This gets me back to a point I made in my previous post about working with freelancers. If you have something critical that needs to be done at a location away from your home base, don't just trust anyone you find on Google. Remember what Forrest Gump says about boxed confections. But I know I can trust a crew with whom I have worked before to do the work that needs to be done, even if I am not there yet.
Steve, feel free to chime in.
Well that's the short version. The long version to come...
No Steve Jobs, this is not some new gadget you can sell us, just a play on words.
Sometimes we have almost had to keep a separate calendar to keep track of who has which gear and when. For example, we recently had 6 shoots in about 10 days. A shoot that is out of state, which many are, means that a camera and associated kit will leave the office at 5pm and not return until approximately 10am 2-3 days later(a person goes too). Multiply this scenario by two kits and three people and you had better make sure you have planned ahead.
And speaking of planning ahead, you may want to find time to plan two or three shoots in advance. For example, as of this writing, one of our guys is returning from Maryland. Someone else is taking another kit to Vegas - they may cross paths for half a day in the office to exchange tripods. Then the next day I am taking limited gear on my own trip to Vegas where I will meet up with a fellow COW for a couple of days of shooting. Over the weekend another exchange will need to occur for something happening Monday in NY. Next week seems clear so far, but that could change, so we need to make sure we have gear available, which we will. Then I'm back in the office for a day, then out again the following week for a day or two. The TSA guys at my local airport seem to recognize me.
See what I mean? I am planning three weeks out, yet also doing or coordinating work in the intervening days and weeks.
A few months ago we installed an open source calendar on our web server, and we now have an easy way to see where everyone is going to be - all you need is the password. We thought about using Google Calendar, but not everyone has a Google account(believe it!), and honestly it would become one more account to have to remember to check. We just set the company calendar as one of the home tabs on Firefox and that's all you need to remember.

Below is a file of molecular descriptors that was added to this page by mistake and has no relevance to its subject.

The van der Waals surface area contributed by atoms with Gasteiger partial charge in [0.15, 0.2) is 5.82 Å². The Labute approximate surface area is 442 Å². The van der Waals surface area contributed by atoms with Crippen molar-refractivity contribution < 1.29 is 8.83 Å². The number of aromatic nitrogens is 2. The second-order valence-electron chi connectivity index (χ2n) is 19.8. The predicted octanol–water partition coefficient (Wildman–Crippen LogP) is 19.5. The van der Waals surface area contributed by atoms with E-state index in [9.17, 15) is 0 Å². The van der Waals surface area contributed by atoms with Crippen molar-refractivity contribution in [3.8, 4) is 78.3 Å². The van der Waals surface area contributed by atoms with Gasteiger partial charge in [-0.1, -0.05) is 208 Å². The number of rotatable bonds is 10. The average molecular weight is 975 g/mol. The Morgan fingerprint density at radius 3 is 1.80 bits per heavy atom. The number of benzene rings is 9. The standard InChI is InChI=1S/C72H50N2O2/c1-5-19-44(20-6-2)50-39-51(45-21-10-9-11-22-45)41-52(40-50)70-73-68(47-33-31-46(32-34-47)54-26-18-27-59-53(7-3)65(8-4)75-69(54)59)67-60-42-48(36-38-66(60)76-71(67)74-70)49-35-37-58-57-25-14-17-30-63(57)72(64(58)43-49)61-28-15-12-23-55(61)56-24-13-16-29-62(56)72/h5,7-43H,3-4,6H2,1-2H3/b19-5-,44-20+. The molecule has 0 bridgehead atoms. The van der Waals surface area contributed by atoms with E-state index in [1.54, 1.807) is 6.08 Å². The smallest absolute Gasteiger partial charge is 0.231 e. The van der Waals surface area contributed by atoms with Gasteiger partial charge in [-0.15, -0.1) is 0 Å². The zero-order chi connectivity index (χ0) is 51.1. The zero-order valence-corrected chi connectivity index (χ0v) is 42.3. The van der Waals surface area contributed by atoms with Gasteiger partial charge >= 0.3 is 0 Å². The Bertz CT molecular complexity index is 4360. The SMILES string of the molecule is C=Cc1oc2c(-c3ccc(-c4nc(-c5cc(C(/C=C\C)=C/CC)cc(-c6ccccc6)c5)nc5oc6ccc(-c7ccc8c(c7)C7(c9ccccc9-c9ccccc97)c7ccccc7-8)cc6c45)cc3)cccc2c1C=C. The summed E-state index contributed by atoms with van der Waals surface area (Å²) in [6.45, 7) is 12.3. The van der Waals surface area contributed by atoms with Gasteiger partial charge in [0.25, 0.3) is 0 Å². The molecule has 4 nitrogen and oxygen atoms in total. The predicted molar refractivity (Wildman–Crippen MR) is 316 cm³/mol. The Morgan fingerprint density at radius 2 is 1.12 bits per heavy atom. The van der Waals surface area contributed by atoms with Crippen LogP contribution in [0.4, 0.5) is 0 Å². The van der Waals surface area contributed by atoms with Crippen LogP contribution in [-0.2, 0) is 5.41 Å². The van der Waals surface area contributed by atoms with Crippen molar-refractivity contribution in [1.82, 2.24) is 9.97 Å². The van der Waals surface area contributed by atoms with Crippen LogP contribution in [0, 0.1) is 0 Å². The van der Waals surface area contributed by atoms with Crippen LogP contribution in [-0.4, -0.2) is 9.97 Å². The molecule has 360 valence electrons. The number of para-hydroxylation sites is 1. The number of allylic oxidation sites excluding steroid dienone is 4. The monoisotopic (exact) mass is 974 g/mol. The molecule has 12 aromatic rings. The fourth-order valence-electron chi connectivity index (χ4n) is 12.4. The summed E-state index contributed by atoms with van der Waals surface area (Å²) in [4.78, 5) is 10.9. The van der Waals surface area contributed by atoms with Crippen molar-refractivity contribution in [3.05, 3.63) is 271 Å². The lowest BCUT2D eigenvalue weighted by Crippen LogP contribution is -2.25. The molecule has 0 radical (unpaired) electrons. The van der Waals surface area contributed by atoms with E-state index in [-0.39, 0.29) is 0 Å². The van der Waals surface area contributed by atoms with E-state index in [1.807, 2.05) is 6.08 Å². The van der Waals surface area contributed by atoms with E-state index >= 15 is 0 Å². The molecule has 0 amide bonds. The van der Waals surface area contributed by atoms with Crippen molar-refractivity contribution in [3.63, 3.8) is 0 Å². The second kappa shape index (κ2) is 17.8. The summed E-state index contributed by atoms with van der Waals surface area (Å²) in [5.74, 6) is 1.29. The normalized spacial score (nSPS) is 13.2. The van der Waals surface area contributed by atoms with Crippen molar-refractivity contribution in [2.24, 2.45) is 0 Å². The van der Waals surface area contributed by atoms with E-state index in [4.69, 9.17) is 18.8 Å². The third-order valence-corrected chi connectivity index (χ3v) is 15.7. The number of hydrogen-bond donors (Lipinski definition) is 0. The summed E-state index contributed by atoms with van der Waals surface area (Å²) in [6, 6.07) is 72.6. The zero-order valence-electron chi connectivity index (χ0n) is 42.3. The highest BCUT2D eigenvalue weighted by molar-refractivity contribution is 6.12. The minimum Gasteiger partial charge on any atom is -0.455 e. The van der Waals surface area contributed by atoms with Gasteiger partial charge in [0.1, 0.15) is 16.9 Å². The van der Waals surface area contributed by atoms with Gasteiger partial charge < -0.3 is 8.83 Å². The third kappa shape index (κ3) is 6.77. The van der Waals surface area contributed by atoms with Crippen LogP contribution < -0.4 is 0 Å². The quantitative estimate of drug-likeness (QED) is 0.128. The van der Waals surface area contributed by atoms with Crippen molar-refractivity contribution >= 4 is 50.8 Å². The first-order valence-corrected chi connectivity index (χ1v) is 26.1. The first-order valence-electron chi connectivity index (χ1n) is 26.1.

However we have dry-erase calendars tacked to the walls and the odd post-it note for good measure. Those of us with a smart phone likely store our important dates there as well.
So in summary, know who has what, where they are going with it, and when - and when they will return so that you can rinse and repeat. You always want to make sure you will have what you will need when you need it. To paraphrase everyone's favorite scientist, "Maybe in 1985 you can just buy a video camera at the corner drugstore, but here in 1955 it's just not possible."
Thanks for planning ahead.
If you don't work in broadcast television, often the last time you review a video project is in fact the last time you see it. It is satisfying to have the opportunity to see how the fruits of your labors are used in the real world.
Over the past few months we have been working on a training video for one of our local hospitals. Interestingly, I first met this client at a medical convention in San Diego two years ago. You just never know where an opportunity will present itself.
First I met with the working group in the hospital composed of nurses, physical therapists and administrators to develop the script. Several meetings later I submitted the draft, obtained feedback and created the final shooting script. When we finally settled on a shoot date in February, we had access to a disused wing of the hospital where a few features have actually shot, a couple of patient volunteers and of course the stars of the show - nurses! We shot two HDV cameras plus the recently acquired Canon 7d.
Next came the edit, a few more meetings to review and revise and the final cut. I wound up doing the voiceover also, but the shoot and editing were definitely a team effort of our whole crew.
Just today I attended the premiere of the video. This was not a red carpet affair, but rather part of a 1 hour continuing education seminar in the hospital auditorium. The two nurses in charge of the project and the chief of laparoscopic surgery gave some PowerPoint lectures, showed the video and then did a couple of brief case studies to test the audience. I was listed as producer and introduced to the group of people, with praise all around. Finally some light refreshments were served.
Seeing how my work is actually used after it is delivered is very satisfying indeed.
Thanks for reading.
On the Business and Marketing forum http://forums.creativecow.net/businessmarketing
there are innumerable posts with such catchy titles as:
"I did work for someone and now I can't get paid"
"I did a job, but didn't have a contract, and now such and such has happened"
or the all time favorite